This is all useful stuff and (aside from the fact that maybe we could have used some of this thinking earlier in the process) getting car manufacturers onboard will also be key.

Some are making encouraging noises but that only helps get DAB into new cars. What about the cars we already own? We’ll need retro-fit devices or in-car converters – another cost to consider.

With so far still to go to improve listening figures and coverage, it seems a switchover is still many years into the future. But what will happen if, after so much investment, digital listening never reaches 50%? Is ‘not switching’ an option?

Comments
warpy says:
12 July 2010

How people listen to the radio is changing. having a box on the shelf that is dedicated to listening to a pre-programmed schedule is old fashioned. I love this style of listening. But I also enjoy being able to choose. Using the internet, be it on computor or mobile phone, I have access to, not only the exellent bbc i-player, but pretty much every other radio station in the world.
Where does DAB fit in to this? I’ve got one tuned permenantly tuned to 6 music, which seems an expensive way to listen to something I’ve already paid for in the licence fee..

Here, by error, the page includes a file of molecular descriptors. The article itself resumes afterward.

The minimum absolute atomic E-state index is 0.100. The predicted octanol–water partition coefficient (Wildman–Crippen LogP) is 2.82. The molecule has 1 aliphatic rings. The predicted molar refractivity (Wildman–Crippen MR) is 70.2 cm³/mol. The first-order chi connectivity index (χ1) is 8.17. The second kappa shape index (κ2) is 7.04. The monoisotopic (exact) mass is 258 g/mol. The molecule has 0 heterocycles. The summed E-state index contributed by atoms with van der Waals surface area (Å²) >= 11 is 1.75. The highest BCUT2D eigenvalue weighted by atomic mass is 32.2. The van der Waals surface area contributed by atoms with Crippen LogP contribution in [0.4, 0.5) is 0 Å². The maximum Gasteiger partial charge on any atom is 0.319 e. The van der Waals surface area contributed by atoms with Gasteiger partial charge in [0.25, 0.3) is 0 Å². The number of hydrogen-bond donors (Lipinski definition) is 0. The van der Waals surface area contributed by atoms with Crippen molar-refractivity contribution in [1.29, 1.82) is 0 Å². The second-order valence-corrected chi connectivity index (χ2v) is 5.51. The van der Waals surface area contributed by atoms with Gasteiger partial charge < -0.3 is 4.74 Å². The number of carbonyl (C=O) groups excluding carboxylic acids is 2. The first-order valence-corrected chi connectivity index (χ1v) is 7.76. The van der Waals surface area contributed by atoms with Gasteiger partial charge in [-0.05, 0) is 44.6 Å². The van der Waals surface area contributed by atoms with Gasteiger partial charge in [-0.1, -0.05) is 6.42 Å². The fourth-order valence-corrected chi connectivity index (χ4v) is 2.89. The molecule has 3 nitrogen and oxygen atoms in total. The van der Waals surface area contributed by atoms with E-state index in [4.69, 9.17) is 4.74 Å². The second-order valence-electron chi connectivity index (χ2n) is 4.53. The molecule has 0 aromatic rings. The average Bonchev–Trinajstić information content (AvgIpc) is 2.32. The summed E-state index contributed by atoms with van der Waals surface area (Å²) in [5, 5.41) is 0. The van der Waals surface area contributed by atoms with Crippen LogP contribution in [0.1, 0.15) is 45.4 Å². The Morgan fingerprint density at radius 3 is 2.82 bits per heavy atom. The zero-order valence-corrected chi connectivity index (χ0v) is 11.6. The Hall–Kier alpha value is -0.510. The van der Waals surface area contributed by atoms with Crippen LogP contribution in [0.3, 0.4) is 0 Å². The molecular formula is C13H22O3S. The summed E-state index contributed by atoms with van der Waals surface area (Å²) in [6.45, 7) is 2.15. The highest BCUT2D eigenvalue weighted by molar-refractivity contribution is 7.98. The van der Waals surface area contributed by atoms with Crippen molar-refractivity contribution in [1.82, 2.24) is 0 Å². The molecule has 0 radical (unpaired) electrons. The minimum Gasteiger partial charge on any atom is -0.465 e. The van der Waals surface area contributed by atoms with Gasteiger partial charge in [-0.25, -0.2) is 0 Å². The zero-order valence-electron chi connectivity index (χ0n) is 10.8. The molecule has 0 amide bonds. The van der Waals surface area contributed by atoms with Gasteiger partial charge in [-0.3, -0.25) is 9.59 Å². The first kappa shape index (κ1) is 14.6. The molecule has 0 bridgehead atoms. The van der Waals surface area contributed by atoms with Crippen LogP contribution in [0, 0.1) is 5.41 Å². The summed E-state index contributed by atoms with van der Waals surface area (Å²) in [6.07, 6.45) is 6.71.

Well it does not matter about what is old fashioned or what is new fashioned it is about what people want.

jojo says:
14 July 2010

Has the quality of digital radio improved? I bought (quite an expensive) one years ago when they were quite new and was quite disappointed that the signal wasn't as clear as it should be. They'll need to be better than that if people are being forced to stwitch over.

Richard Kinley says:
15 July 2010

Anybody complaining about the quality of DAB has obviously never listened to Radio 5 Live on medium wave.

I bought a Pure DAB radio convertor for my car (£70) and it's superb.